I’ve been hoping that the confirmation of Barack Obama’s appointees to the Federal Reserve Board of Governors might tilt the balance on the Open Market Committee in favor of more monetary expansion. Meanwhile, at least one regional Fed president seems to be throwing his weight behind the reverse idea, with growth sluggish, unemployment over nine percent, and inflation below-target and falling the Fed should worry about inflation and raise rates:
[Federal Reserve Bank of Richmond President Jeffrey] Lacker believes, like many other Fed officials, that the economy doesn’t yet need fresh support from the Fed. He put very low odds the Fed will come back into the market to buy mortgages, saying “I don’t think this is the time to shift gears again” and “we are a long way a ways from needing to think about starting up asset purchases again.”
Rate hikes aren’t imminent, but they are getting closer, the official said. “I have been saying that I am waiting for the time when growth is strong enough and well enough established that it will be clear we need higher rates,” Lacker said. “I don’t think we are there yet,” although he also said “we are getting to a time period where it’s going to be a more and more cogent question” as to when tighter policy will be required.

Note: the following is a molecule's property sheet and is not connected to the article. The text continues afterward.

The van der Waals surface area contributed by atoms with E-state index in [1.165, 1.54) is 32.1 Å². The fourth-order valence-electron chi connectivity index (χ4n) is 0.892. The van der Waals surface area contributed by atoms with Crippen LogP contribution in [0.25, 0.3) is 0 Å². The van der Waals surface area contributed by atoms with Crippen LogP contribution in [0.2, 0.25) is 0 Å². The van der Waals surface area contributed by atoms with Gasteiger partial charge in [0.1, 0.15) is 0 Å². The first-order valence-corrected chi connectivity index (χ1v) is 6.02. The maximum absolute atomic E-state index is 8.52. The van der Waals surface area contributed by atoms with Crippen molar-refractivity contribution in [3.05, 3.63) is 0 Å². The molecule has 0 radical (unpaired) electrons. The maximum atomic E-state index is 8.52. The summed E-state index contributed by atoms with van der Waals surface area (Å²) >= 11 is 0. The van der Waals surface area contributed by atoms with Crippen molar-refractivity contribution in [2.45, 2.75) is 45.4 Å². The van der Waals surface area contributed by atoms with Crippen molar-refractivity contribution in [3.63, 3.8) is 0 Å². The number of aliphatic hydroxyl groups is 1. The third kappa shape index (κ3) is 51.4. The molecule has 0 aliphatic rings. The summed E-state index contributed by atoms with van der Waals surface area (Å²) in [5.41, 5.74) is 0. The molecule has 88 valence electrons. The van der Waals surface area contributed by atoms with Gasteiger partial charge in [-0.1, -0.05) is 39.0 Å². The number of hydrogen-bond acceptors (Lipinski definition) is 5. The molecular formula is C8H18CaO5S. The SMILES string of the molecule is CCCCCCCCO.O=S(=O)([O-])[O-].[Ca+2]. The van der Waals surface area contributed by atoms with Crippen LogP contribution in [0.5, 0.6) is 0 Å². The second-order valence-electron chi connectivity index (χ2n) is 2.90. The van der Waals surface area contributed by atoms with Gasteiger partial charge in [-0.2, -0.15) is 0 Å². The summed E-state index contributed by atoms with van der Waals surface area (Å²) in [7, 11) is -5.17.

The time to tighten policy would be when the price level catches up to its long-term trend path. For now, we’re way below trend and losing ground. The Fed should be looking to loosen policy, not tighten, especially because it’s not at all clear that money really is loose right now.
Fed Governor Elizabeth Duke seems to agree with Lacker. I note that Lacker isn’t sitting on the Open Market Committee this year so what he thinks arguably doesn’t matter very much. On the other hand, Thomas Hoenig from Kansas City who agrees with him is on the FOMC. The whole business of regional Fed presidents and rotating seats is, I think, badly in need of reform, but that’s another story.